CHAPTER 8: MULTICOLLINEARITY ... This means lower t-statistics. 3. The overall fit of the regression equation will be largely unaffected by multicolli...

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Perfect multicollinearity is the violation of Assumption 6 (no explanatory variable is a perfect linear function of any other explanatory variables). Perfect (or Exact) Multicollinearity If two or more independent variables have an exact linear relationship between them then we have perfect multicollinearity. Examples: including the same information twice (weight in pounds and weight in kilograms), not using dummy variables correctly (falling into the dummy variable trap), etc. Here is an example of perfect multicollinearity in a model with two explanatory variables:

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CHAPTER 8: MULTICOLLINEARITY

Consequence: OLS cannot generate estimates of regression coefficients (error message). Why? OLS cannot estimate the marginal effect of because moves exactly when moves!

on

while holding

constant

Solution: Easy - Drop one of the variables!

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CHAPTER 8: MULTICOLLINEARITY

Imperfect (or Near) Multicollinearity When we use the word multicollinearity we are usually talking about severe imperfect multicollinearity. When explanatory variables are approximately linearly related, we have

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CHAPTER 8: MULTICOLLINEARITY

The Consequences of Multicollinearity 1. Imperfect multicollinearity does not violate Assumption 6. Therefore the GaussMarkov Theorem tells us that the OLS estimators are BLUE. So then why do we care about multicollinearity? 2. The variances and the standard errors of the regression coefficient estimates will increase. This means lower t-statistics. 3. The overall fit of the regression equation will be largely unaffected by multicollinearity. This also means that forecasting and prediction will be largely unaffected. 4. Regression coefficients will be sensitive to specifications. Regression coefficients can change substantially when variables are added or dropped.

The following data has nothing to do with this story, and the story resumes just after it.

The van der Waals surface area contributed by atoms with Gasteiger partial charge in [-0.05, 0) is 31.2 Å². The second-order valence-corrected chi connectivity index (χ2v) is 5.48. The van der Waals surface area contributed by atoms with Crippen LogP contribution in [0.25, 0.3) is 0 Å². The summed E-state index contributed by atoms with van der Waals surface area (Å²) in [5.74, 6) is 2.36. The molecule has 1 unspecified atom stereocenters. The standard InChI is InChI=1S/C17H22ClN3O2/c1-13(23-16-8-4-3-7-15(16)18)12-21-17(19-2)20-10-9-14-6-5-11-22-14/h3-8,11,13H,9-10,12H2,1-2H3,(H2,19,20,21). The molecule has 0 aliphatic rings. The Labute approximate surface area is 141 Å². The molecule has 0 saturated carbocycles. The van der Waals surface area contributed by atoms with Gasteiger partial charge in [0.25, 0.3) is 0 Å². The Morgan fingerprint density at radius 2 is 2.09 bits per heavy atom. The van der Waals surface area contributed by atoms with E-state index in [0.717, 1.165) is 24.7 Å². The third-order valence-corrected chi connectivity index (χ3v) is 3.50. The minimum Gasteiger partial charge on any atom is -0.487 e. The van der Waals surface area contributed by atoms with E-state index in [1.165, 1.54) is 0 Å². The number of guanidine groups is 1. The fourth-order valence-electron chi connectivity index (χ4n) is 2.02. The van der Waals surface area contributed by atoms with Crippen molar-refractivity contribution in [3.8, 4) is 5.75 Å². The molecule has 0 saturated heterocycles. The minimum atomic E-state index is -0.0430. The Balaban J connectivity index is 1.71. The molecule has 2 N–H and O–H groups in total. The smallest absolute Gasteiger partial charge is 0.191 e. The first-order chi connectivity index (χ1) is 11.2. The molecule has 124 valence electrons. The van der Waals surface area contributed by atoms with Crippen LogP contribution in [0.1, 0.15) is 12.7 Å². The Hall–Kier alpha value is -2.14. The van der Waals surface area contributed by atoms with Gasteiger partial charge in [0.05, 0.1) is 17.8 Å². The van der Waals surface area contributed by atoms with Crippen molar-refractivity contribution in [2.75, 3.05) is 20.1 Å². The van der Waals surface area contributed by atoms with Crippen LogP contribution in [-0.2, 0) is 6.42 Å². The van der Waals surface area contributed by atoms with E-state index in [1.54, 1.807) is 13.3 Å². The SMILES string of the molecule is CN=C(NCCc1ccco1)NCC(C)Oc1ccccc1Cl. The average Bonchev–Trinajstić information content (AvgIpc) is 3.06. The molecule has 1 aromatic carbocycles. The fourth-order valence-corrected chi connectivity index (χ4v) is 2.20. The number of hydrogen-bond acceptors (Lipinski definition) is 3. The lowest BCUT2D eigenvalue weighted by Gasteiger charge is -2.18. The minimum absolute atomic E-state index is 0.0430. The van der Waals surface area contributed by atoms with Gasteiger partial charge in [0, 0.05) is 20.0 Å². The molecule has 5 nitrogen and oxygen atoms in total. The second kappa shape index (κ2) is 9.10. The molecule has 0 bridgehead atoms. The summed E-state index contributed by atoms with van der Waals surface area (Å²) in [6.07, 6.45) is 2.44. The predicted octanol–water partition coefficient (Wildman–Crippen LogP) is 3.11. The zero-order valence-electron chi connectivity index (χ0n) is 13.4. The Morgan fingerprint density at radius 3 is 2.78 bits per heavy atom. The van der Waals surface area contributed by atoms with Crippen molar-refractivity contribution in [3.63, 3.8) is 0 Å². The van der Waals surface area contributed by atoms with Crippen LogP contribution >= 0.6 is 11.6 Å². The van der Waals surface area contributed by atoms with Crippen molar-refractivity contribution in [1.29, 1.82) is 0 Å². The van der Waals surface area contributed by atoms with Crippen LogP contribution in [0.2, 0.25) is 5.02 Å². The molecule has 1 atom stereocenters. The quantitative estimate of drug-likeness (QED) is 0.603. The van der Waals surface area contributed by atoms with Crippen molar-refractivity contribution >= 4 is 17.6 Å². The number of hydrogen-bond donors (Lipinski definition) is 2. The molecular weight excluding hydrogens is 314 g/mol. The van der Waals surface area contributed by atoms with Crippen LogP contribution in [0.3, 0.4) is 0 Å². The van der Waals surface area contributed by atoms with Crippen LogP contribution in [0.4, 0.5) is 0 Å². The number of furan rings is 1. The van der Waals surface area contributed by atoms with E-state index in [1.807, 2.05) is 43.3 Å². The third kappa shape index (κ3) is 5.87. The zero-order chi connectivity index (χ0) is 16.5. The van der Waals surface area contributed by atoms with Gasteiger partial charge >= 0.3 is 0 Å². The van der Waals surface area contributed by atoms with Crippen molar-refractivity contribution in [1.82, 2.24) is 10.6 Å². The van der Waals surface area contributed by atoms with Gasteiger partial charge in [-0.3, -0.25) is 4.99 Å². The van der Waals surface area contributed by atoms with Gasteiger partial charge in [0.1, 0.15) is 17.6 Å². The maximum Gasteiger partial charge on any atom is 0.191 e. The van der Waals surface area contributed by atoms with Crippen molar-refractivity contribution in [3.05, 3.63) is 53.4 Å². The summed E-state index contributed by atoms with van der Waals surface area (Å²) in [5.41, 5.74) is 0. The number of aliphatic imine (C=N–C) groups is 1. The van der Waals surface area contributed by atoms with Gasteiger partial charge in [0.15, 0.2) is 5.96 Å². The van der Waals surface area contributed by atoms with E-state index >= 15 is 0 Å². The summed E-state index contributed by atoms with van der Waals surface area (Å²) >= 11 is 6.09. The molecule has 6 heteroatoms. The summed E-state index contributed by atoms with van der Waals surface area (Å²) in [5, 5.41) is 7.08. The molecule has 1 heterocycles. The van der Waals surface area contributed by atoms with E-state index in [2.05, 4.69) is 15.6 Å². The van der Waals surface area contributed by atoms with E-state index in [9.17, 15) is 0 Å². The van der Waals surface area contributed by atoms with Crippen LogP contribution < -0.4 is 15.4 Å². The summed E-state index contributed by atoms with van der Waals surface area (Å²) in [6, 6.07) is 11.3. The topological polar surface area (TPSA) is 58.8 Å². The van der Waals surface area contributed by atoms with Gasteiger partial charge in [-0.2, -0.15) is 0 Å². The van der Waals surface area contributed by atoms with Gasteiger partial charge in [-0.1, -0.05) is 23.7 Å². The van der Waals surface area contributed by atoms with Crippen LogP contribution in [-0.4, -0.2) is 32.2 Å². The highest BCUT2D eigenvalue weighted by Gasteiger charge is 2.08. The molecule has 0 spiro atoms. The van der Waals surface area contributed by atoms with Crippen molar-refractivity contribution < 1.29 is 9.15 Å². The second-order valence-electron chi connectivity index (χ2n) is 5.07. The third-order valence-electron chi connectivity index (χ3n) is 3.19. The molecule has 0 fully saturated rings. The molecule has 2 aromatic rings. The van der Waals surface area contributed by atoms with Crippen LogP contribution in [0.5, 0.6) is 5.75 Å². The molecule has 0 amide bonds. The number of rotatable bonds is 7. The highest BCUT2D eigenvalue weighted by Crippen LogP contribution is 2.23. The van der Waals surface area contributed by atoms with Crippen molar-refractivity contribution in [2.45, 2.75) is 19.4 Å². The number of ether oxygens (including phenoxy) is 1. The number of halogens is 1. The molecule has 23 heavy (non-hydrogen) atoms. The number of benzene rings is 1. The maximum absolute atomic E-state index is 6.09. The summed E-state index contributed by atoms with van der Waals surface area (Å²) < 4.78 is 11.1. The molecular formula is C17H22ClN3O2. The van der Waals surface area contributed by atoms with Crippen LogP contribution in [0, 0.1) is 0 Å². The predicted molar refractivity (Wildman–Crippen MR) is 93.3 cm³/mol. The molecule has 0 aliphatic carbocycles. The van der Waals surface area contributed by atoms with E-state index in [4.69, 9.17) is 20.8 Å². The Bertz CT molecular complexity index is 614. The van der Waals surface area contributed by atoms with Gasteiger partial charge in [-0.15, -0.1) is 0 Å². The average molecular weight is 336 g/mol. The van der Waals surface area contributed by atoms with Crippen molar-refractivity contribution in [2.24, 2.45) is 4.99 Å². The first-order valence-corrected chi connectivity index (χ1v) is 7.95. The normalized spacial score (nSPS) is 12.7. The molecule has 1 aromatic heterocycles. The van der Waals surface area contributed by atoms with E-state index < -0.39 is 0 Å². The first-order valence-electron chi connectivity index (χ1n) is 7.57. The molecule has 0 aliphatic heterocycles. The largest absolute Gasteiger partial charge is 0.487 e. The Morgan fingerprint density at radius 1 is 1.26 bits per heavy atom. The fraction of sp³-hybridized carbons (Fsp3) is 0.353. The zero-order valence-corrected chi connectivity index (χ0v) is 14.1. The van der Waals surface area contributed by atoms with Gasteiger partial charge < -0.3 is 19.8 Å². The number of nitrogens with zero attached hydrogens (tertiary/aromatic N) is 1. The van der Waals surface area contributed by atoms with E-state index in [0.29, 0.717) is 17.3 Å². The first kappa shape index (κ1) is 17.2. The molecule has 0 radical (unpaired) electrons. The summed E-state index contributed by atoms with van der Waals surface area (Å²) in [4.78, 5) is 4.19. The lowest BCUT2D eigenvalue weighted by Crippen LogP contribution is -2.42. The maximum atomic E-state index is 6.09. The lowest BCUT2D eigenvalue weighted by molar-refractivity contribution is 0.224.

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CHAPTER 8: MULTICOLLINEARITY

The Detection of Multicollinearity High Correlation Coefficients Pairwise correlations among independent variables might be high (in absolute value). Rule of thumb: If the correlation > 0.8 then severe multicollinearity may be present.

High

with low t-Statistic Values

Possible for individual regression coefficients to be insignificant but for the overall fit of the equation to be high.

High Variance Inflation Factors (VIFs) A VIF measures the extent to which multicollinearity has increased the variance of an estimated coefficient. It looks at the extent to which an explanatory variable can be explained by all the other explanatory variables in the equation.

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CHAPTER 8: MULTICOLLINEARITY

Suppose our regression is equation includes k explanatory variables: …

.

In this equation there are k VIFs: Step 1: Run the OLS regression for each X variable. For example for

:

…

Step 2: Calculate the VIF for

: VIF( )

is the

1 1

for the auxiliary regression in Step 1.

Step 3: Analyze the degree of multicollinearity by evaluating each VIF( ). Rule of thumb: If VIF( ) > 5 then severe multicollinearity may be present. Page 6 of 10

CHAPTER 8: MULTICOLLINEARITY

Remedies for Multicollinearity No single solution exists that will eliminate multicollinearity. Certain approaches may be useful: 1. Do Nothing Live with what you have. 2. Drop a Redundant Variable If a variable is redundant, it should have never been included in the model in the first place. So dropping it actually is just correcting for a specification error. Use economic theory to guide your choice of which variable to drop. 3. Transform the Multicollinear Variables Sometimes you can reduce multicollinearity by re-specifying the model, for instance, create a combination of the multicollinear variables. As an example, rather than including the variables GDP and population in the model, include GDP/population (GDP per capita) instead. Page 7 of 10

CHAPTER 8: MULTICOLLINEARITY

4. Increase the Sample Size Increasing the sample size improves the precision of an estimator and reduces the adverse effects of multicollinearity. Usually adding data though is not feasible.

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CHAPTER 8: MULTICOLLINEARITY

Example How would perfect multicollinearity arise in our previous election example? We’ve already seen one case: vote sharei =

spendingi

Conservativei +

+

incumbencyi + malei + BQi + NDPi +

Liberali +

What else? Campaign spending is really the sum of five separate expenditures:

Advertising Election surveys Office expenses Salaries Other

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CHAPTER 8: MULTICOLLINEARITY

What if a researcher were interested in the individual effect of each of these expenditures? vote sharei =

spendingi + advertising + surveys + office + salaries + other + incumbencyi + malei + Liberali + Conservativei + BQi + NDPi +

Even if you correct the model there still may be an imperfect multicollinearity between the components of campaign expenditures.

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